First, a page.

Sokoine University of Agriculture

How do local subjectivities interfere with the domestic enforcement of International laws on corruption in selected regions of Tanzania?

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dc.contributor.author Madaha, Rasel
dc.date.accessioned 2021-07-23T12:23:14Z
dc.date.available 2021-07-23T12:23:14Z
dc.date.issued 2021
dc.identifier.citation Madaha, Rasel (2021). How do local subjectivities interfere with the domestic enforcement of International laws on corruption in selected regions of Tanzania? The African Review (accepted paper) en_US
dc.identifier.issn 0856-0056
dc.identifier.uri http://www.suaire.sua.ac.tz/handle/123456789/3755
dc.description Journal Article en_US
dc.description.abstract Although Tanzania has ratified several international laws on corruption, the domestic enforcement of such laws remains problematic. Some social structures that sustain corruption in the country continue to exist. The article is informed by the theory of constructivism of international law. Some insights from cultural relativity theory, clashing moral values theory of corruption, Critical Theorist paradigm, and anti-colonial discursive framework have also been useful in informing the article. Using ethnographic longitudinal case study methodology, this article explores local subjectivities that interfere with the domestic enforcement of International laws on corruption in selected regions of Tanzania. The study has also attempted to answer the following question: can international law on corruption influence the local context and actors in an attempt to eliminate corruption in Tanzania? They key finding is that the presence of systemic corruption and local subjectivity hinders the fight against corruption. In turn, the situation hinders the domestic enforcement of international law. The study also highlights that the fifth phase government adopted an anti-corrupt cultural approach to address corruption in Tanzania. The cultural approach enabled Tanzania to attain significant achievements in the fight against corruption. In this regard, the study recommends a cultural approach to the elimination of corruption. The focus should be on creating an anti-corruption culture through good governance and democratization. The paper adds to the scholarship on cultural studies, development studies, human rights, African studies, governance, international law, and international relations. en_US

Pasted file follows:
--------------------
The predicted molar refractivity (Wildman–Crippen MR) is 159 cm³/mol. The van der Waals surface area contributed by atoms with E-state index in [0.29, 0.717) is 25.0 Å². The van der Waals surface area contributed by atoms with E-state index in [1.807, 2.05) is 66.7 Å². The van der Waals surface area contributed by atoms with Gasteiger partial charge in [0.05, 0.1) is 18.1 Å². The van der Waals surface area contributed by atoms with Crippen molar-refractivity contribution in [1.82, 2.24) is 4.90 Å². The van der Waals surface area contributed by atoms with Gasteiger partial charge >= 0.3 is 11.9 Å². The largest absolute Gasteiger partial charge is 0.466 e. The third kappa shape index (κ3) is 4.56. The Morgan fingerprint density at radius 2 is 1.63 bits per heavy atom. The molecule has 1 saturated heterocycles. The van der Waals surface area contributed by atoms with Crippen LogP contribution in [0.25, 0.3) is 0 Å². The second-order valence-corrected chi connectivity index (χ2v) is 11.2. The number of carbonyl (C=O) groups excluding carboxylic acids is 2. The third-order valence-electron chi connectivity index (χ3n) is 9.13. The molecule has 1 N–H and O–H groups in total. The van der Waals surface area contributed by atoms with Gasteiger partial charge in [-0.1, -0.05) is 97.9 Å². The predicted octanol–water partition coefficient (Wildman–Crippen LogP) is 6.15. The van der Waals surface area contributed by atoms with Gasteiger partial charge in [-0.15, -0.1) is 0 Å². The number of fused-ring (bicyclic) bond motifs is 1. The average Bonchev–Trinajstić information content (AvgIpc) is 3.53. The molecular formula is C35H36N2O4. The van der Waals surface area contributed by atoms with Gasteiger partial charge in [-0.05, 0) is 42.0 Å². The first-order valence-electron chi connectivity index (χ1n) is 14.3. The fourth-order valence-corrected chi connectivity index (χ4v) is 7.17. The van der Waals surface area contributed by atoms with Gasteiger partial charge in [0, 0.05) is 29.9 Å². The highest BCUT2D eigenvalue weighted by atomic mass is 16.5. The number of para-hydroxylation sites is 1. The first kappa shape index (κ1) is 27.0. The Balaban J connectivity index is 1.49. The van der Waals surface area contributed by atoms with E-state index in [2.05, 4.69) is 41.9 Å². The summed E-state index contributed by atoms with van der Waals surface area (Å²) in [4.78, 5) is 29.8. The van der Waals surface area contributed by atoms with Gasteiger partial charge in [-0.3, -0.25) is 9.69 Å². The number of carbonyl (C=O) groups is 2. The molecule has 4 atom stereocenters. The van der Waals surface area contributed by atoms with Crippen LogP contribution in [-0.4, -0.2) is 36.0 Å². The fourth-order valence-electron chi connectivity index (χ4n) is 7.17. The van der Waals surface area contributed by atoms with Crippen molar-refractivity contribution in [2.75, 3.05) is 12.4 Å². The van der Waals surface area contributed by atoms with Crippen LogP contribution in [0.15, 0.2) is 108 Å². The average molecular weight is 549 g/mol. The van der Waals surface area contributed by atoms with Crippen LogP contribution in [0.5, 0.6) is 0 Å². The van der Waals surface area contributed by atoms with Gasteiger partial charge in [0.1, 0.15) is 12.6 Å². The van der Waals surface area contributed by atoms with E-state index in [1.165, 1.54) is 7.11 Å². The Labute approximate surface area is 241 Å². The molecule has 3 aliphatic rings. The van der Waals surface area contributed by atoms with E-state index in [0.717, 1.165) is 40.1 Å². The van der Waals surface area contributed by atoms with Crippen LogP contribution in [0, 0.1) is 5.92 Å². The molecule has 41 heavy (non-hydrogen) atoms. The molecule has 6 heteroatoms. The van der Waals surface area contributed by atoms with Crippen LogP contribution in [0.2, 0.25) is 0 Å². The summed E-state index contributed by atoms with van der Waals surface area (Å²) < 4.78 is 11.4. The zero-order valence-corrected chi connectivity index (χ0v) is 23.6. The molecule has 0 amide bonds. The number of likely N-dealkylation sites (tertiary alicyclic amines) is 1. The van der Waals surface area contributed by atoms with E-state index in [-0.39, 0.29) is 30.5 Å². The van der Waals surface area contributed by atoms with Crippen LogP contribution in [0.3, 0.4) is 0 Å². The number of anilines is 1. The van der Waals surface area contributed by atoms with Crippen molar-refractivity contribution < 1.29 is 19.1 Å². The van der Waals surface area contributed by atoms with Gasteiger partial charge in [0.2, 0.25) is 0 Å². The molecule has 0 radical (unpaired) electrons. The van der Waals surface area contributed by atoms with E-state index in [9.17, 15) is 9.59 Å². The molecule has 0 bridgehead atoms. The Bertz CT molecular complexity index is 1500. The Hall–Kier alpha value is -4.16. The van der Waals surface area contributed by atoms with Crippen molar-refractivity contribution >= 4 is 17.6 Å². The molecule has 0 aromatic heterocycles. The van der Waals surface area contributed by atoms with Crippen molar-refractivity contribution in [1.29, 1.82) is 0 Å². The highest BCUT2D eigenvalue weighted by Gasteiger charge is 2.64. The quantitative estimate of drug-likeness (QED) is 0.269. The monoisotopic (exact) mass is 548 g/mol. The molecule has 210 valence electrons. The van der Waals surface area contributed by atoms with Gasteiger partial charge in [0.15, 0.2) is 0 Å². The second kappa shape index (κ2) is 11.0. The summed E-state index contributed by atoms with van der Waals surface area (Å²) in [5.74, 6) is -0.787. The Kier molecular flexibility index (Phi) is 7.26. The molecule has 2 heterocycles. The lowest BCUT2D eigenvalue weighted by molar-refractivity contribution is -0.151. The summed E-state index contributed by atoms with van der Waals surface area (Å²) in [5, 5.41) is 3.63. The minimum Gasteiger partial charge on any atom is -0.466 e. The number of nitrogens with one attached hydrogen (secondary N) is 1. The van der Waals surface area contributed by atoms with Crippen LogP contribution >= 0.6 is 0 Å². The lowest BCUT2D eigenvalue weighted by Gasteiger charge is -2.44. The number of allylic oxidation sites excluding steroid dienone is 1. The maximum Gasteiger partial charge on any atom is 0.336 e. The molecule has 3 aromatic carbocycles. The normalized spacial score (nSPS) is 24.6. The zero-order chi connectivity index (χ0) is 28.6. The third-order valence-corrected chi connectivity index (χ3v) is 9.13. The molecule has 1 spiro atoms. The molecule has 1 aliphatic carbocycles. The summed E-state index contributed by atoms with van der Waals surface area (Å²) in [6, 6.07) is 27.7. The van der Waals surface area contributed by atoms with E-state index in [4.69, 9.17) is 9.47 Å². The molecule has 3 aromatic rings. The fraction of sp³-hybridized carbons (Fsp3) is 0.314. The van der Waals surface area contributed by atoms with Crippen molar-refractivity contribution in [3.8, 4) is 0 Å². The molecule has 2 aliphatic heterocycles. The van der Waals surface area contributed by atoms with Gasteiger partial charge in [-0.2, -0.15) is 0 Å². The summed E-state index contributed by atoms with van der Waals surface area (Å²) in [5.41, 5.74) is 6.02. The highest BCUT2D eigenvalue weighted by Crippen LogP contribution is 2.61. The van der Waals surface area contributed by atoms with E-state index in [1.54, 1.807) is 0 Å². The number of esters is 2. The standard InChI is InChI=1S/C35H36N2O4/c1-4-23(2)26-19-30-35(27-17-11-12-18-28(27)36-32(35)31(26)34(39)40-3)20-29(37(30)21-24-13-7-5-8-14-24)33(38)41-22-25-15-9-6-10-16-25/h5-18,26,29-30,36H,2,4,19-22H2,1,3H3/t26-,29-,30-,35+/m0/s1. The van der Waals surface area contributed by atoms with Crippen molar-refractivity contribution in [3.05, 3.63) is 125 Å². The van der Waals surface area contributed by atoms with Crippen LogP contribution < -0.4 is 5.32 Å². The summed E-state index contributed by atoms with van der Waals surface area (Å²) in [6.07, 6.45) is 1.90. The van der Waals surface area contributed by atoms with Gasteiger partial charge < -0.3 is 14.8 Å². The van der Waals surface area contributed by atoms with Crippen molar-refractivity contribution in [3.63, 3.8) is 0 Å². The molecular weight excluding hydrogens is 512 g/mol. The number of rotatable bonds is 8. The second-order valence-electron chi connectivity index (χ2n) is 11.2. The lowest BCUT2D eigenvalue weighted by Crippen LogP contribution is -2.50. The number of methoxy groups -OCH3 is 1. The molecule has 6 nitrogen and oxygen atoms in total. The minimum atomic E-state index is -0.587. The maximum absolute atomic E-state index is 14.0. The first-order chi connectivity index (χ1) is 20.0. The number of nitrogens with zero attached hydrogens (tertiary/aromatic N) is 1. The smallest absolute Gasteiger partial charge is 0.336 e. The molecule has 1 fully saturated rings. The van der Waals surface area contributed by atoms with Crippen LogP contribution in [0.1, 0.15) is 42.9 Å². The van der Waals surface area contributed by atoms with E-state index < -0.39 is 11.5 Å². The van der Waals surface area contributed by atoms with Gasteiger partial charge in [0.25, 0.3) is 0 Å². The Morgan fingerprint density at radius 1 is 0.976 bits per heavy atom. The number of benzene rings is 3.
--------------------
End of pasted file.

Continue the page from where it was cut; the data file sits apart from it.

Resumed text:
dc.language.iso en en_US
dc.publisher BRILL (see https://brill.com/view/journals/tare/tare-overview.xml?contents=About) en_US
dc.subject International law en_US
dc.subject Corruption en_US
dc.subject Domestic enforcement en_US
dc.subject Local subjectivity en_US
dc.subject Tanzania en_US
dc.title How do local subjectivities interfere with the domestic enforcement of International laws on corruption in selected regions of Tanzania? en_US
dc.type Article en_US
dc.url https://brill.com/view/journals/tare/tare-overview.xml?contents=About en_US


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